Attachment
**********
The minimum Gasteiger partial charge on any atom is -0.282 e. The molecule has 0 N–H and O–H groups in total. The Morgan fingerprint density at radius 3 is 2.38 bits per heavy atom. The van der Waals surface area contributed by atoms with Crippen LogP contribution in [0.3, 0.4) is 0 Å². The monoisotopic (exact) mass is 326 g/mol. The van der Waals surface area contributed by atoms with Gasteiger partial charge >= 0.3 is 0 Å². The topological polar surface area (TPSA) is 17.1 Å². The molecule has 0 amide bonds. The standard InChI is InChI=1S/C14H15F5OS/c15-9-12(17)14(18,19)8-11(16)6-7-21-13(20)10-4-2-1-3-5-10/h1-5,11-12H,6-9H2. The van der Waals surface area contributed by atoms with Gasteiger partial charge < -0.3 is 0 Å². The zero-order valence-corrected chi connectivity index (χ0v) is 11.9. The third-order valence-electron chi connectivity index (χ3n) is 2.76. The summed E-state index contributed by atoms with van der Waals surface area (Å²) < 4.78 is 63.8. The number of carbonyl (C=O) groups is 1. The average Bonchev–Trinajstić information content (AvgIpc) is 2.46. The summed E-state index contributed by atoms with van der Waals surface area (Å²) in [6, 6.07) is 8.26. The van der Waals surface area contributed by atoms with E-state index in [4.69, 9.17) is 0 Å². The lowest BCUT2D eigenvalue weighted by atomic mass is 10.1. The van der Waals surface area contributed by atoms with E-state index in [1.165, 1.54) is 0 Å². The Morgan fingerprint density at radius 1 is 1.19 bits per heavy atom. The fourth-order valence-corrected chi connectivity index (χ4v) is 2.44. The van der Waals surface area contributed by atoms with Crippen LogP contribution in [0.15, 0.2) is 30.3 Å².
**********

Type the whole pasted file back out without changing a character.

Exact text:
The minimum Gasteiger partial charge on any atom is -0.282 e. The molecule has 0 N–H and O–H groups in total. The Morgan fingerprint density at radius 3 is 2.38 bits per heavy atom. The van der Waals surface area contributed by atoms with Crippen LogP contribution in [0.3, 0.4) is 0 Å². The monoisotopic (exact) mass is 326 g/mol. The van der Waals surface area contributed by atoms with Gasteiger partial charge >= 0.3 is 0 Å². The topological polar surface area (TPSA) is 17.1 Å². The molecule has 0 amide bonds. The standard InChI is InChI=1S/C14H15F5OS/c15-9-12(17)14(18,19)8-11(16)6-7-21-13(20)10-4-2-1-3-5-10/h1-5,11-12H,6-9H2. The van der Waals surface area contributed by atoms with Gasteiger partial charge < -0.3 is 0 Å². The zero-order valence-corrected chi connectivity index (χ0v) is 11.9. The third-order valence-electron chi connectivity index (χ3n) is 2.76. The summed E-state index contributed by atoms with van der Waals surface area (Å²) < 4.78 is 63.8. The number of carbonyl (C=O) groups is 1. The average Bonchev–Trinajstić information content (AvgIpc) is 2.46. The summed E-state index contributed by atoms with van der Waals surface area (Å²) in [6, 6.07) is 8.26. The van der Waals surface area contributed by atoms with E-state index in [4.69, 9.17) is 0 Å². The lowest BCUT2D eigenvalue weighted by atomic mass is 10.1. The van der Waals surface area contributed by atoms with E-state index in [1.165, 1.54) is 0 Å². The Morgan fingerprint density at radius 1 is 1.19 bits per heavy atom. The fourth-order valence-corrected chi connectivity index (χ4v) is 2.44. The van der Waals surface area contributed by atoms with Crippen LogP contribution in [0.15, 0.2) is 30.3 Å².